Monday, April 25, 2011

Three a.m.

Someday I'll actually post valuable things. I promise.

Friday, April 15, 2011

Ancient Writings

I wrote this snippet as part of the beginning of one of the 134353 novels I tried to write. The plot is complicated, the characters are dumb, and the writing only gets worse, but I like this first part pretty well.
Also I really liked the font I wrote it in. So here it is. I had titled this little gem "Caroline."

Caroline sat in the darkened church and breathed, glad to be alive.  The barest light came from two candles which marked the foot of the altar.  The pew felt hard and lifeless beneath her thin dress, and the frigid wind found its way into every nick and crack and dent in the old building.  Caroline prayed that the candles would hold on to their flame as hard as she had tried to hold on to hers.  In her mind she bargained with the candles; she promised to keep the hope burning if only she could be spared from darkness.
  He was gone, that much was certain.  But Caroline couldn’t help but think perhaps there was something left in this world for her.  Heaven knows what it could be or how she would find it; at that moment Caroline was unsure of everything, including the origins of her next meal.  She had not thought she would be back where she started so soon after escaping.  She turned over, wishing for her pillow and a bit of whiskey, which always put her right to sleep.  Sleep, however, was elusive, and on the screen of her mind the scenes of the previous day played themselves over and over again with mind-numbing monotony.
“Phillip? Where are you?” Caroline touched the side of the hotel bed tenderly, her eyes groggy and her smile genuine.  She rolled over casually and listened for the shower.  No water running.  He was probably getting breakfast. Caroline hoped he wouldn’t splurge because he wanted to do something nice; the small amount of current money they had wouldn’t stretch far enough to include luxuries.  She sat up and looked around.  Tiny dust motes swirled in the frosty morning light.  Her eyes followed them around the room where she noted that none of Phillip’s clothing was strewn where it had so carelessly been flung the night before.  So he was gone to get breakfast.  The little monster hadn’t bothered to wake her up, even though he knew she would’ve liked to see the sights, especially in the light of morning. She pouted for a moment then sighed, picked up a towel from beside the bed and headed for the shower.  It was gloriously wet and hot and full of water.  Caroline thought her friends would die if they could see her taking a real shower with real water.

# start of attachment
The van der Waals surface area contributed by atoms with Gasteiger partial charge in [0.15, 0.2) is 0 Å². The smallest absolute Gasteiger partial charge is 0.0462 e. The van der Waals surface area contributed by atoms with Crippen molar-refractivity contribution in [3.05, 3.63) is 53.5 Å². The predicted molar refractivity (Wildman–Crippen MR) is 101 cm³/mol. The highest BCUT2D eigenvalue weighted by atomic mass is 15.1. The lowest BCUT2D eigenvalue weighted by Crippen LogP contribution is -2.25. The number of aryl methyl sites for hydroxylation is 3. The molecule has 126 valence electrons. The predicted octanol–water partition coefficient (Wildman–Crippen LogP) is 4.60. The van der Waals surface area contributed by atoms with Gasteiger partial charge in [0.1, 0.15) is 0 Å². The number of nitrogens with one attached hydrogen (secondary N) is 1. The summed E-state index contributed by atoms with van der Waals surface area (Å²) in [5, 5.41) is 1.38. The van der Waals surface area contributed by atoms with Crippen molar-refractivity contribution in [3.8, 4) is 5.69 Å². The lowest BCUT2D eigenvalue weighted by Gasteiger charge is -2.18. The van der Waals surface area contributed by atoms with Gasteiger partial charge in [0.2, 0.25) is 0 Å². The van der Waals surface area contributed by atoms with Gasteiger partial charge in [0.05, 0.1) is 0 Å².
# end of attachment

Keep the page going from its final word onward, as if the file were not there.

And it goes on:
As she dressed the thoughts in her head swirled like cake batter under her mother’s old-fashioned electric beater, the memory of which made Caroline’s stomach grumble loudly. Phillip’s absence was not helping her mound of worries or her empty stomach; Caroline could feel an annoyance within her mounting, an annoyance she knew would grow to a flame of temper if given fuel, so she attempted to distract herself with the contemporary literature. 
Most of the magazines strewn artistically on the ornate coffee table were things Caroline had only seen pictures of; they were heavy and thick-looking, but each page was actually very thin, made of a colorful material that she thought might be called ‘paper’.  She made a note to ask Phillip when he returned.  With wonder, Caroline gazed at the images that displayed this century’s version of luxury.  She was sure now why no one liked to talk about these publications or any of the subject matter within them.  It was disgusting how much water was depicted being poured over some model’s prone body, or used to clean someone’s dishes, or flush a new-and-improved super absorbent tampon.  Suddenly Caroline was remorseful of the shower she’d just participated in.  She wished she could somehow put all that water back in the gadget it came out of. 
The contraption that Phillip had called a ‘telephone’ seemed as if it was looking at her with black and white plastic eyes and a soulless grin.  Caroline picked up the receiver, and tried to remember which buttons Phillip had used to talk to the concierge. There was no screen, and no labels on the buttons except each had a number.  ‘Eighth grade history. Think Caroline. How did they use the numbered buttons? This is ridiculous.  I can’t believe I’m this helpless.’ Where in the world is Phillip? He should be back by now. I should be at home right now.’